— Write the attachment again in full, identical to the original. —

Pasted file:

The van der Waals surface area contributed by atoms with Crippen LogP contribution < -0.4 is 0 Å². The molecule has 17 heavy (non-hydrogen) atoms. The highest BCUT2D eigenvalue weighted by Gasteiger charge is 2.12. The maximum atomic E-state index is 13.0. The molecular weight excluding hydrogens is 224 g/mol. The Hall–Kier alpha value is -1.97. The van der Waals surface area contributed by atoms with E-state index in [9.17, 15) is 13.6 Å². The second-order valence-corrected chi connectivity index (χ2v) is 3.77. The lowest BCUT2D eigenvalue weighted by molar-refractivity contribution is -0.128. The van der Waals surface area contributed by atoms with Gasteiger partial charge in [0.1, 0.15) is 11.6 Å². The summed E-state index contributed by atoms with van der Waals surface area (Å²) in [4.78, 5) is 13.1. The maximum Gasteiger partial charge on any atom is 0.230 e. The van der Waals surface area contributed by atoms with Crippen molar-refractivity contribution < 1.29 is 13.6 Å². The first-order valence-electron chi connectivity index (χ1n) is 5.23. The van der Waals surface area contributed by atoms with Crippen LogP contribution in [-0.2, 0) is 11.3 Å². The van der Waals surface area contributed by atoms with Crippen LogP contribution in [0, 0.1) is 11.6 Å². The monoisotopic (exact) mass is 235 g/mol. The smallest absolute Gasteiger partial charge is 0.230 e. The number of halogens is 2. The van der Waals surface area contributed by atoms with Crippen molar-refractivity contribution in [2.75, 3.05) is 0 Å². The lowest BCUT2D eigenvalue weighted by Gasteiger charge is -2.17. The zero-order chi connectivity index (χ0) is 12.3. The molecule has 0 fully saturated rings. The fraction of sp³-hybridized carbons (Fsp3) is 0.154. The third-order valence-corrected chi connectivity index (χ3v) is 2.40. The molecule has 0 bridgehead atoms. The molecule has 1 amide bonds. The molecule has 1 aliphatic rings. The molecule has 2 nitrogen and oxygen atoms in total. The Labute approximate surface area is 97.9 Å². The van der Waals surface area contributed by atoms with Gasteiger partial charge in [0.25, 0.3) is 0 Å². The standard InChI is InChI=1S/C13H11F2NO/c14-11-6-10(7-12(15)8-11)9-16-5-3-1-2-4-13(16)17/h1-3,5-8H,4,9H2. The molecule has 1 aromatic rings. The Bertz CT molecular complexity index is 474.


The van der Waals surface area contributed by atoms with Crippen LogP contribution < -0.4 is 0 Å². The molecule has 17 heavy (non-hydrogen) atoms. The highest BCUT2D eigenvalue weighted by Gasteiger charge is 2.12. The maximum atomic E-state index is 13.0. The molecular weight excluding hydrogens is 224 g/mol. The Hall–Kier alpha value is -1.97. The van der Waals surface area contributed by atoms with E-state index in [9.17, 15) is 13.6 Å². The second-order valence-corrected chi connectivity index (χ2v) is 3.77. The lowest BCUT2D eigenvalue weighted by molar-refractivity contribution is -0.128. The van der Waals surface area contributed by atoms with Gasteiger partial charge in [0.1, 0.15) is 11.6 Å². The summed E-state index contributed by atoms with van der Waals surface area (Å²) in [4.78, 5) is 13.1. The maximum Gasteiger partial charge on any atom is 0.230 e. The van der Waals surface area contributed by atoms with Crippen molar-refractivity contribution < 1.29 is 13.6 Å². The first-order valence-electron chi connectivity index (χ1n) is 5.23. The van der Waals surface area contributed by atoms with Crippen LogP contribution in [-0.2, 0) is 11.3 Å². The van der Waals surface area contributed by atoms with Crippen LogP contribution in [0, 0.1) is 11.6 Å². The monoisotopic (exact) mass is 235 g/mol. The smallest absolute Gasteiger partial charge is 0.230 e. The number of halogens is 2. The van der Waals surface area contributed by atoms with Crippen molar-refractivity contribution in [2.75, 3.05) is 0 Å². The lowest BCUT2D eigenvalue weighted by Gasteiger charge is -2.17. The zero-order chi connectivity index (χ0) is 12.3. The molecule has 0 fully saturated rings. The fraction of sp³-hybridized carbons (Fsp3) is 0.154. The third-order valence-corrected chi connectivity index (χ3v) is 2.40. The molecule has 0 bridgehead atoms. The molecule has 1 amide bonds. The molecule has 1 aliphatic rings. The molecule has 2 nitrogen and oxygen atoms in total. The Labute approximate surface area is 97.9 Å². The van der Waals surface area contributed by atoms with Gasteiger partial charge in [0.25, 0.3) is 0 Å². The standard InChI is InChI=1S/C13H11F2NO/c14-11-6-10(7-12(15)8-11)9-16-5-3-1-2-4-13(16)17/h1-3,5-8H,4,9H2. The molecule has 1 aromatic rings. The Bertz CT molecular complexity index is 474.